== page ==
Nearly four years ago, I was reviewing Justin Taylor’s novel The Gospel of Anarchy for the Brooklyn Rail and was so enamored by the book, and Taylor’s debut collection Everything Here is the Best Thing Ever, that I met and interviewed him for The L Magazine. Since then I’ve been Justin Taylor fan, publishing his story “A Talking Cure” in issue two of The Coffin Factory, a poem he made by erasing Sebald’s The Emigrants in issue three, and the story “Adon Olam” in the first issue of Tweed’s. Now that these stories have been collected in Taylor’s new book Flings, I had to talk to him about it. On a warm October evening we met for a beer at a bar near Taylor’s home in Brooklyn, and below is part of the conversation we had.
Tweed’s: How is Flings different from your other two books, in terms of content?
Justin Taylor: I like to think of all three books as being in conversation with each other, but my novel The Gospel of Anarchy is so hermetic, in its focus as well as its structure, that it’s kind of off in its own world. So thinking then mostly about the two collections in relation to each other, I guess the first thing you’d notice about the new book is that the characters are on average a bit older—some are significantly older. In Flings I’m writing for the first time about parents and children, families. There’s a lot about aging itself, even in a story like “Mike’s Song,” which is arguably about these twenty-somethings, although it’s narrated by their fifty-something year old father. That story is the sequel to a story in Everything Here Is the Best Thing Ever called “The New Life,” where they were all thirteen to sixteen years old. So for me to check in with these characters ten years later was necessarily to think about them in terms of aging and change over time—even though in the grand scheme of things, they are relatively young. Or in a story like “Sungold,” where the narrator, Brian, is living in a college town and getting himself into pointless trouble, which is arguably on the same spectrum of behavior explored in both Everything Here and Gospel of Anarchy, but a big part of what informs Brian’s attitude and eventually his behavior is he knows he’s a bit old to be doing what he’s doing, and when he looks at his boss who’s a few years older than him, he can see how much worse it’s going to be when he’s in his thirties if he’s still doing the same thing. And so a lot of his anger and a lot of his desperation comes from that sense, even for a relatively young person, of feeling the pressure of the world and of growing up and failing to grow up. Maybe that’s the best way to put it. If the first two books told stories about people refusing to grow up, this book is more concerned with people who actually do want to grow up, but may or may not succeed in the attempt.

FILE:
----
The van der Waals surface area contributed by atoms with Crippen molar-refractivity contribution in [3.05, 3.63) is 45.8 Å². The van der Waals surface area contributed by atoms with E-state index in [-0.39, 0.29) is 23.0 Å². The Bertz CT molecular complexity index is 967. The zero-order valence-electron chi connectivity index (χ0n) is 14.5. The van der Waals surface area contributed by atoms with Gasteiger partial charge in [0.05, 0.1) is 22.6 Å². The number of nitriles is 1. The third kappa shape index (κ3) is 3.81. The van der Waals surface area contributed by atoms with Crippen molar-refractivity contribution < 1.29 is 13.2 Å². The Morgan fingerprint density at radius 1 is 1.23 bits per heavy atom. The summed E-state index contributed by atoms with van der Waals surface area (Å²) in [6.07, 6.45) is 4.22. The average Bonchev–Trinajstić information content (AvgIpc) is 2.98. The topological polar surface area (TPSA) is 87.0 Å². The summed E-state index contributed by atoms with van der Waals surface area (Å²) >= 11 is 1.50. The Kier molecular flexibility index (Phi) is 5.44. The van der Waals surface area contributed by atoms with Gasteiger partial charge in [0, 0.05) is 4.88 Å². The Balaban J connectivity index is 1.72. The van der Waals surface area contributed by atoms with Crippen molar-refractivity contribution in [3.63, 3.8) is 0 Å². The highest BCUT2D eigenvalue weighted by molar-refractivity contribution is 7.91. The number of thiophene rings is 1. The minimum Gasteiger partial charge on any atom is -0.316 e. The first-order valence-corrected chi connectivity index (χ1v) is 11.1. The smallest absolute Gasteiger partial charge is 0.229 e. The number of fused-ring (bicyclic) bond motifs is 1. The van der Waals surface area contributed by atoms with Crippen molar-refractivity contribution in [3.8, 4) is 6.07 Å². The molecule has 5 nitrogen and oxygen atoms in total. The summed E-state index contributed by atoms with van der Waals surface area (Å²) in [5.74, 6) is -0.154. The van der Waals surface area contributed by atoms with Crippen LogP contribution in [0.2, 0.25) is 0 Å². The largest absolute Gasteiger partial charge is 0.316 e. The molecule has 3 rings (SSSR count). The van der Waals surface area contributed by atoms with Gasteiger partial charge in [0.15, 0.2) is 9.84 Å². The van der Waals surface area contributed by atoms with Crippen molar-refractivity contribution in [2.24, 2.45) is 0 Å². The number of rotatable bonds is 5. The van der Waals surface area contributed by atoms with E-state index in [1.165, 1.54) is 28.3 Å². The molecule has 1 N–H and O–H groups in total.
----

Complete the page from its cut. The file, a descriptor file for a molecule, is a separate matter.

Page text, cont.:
Tweed’s: What do you think would be failing at trying to grow up? What is being adult?
Justin Taylor: I don’t have a good answer for that question. I certainly don’t want to promote some sort of normative bourgeois view of adulthood. I don’t think that people are childish or slackers simply because they are refusing trappings of wealth, or conformity. That’s not it at all. I think one of the things that is important to adulthood is having a sense of responsibility for oneself and for the things one puts in the world. Being able to form commitments and have relationships, romantic or otherwise—those things are big concerns in this book. The first collection had a lot of relationships that were undefinable: they existed in gray areas. Whereas almost all the romantic entanglements in this book are fairly clearly defined. People are trying to be with each other and to be good enough to hold up their ends of the bargains they’ve made. They just don’t always know how to do that or what that means.
Tweed’s: Do you think this is a reflection of your own growth and maturity?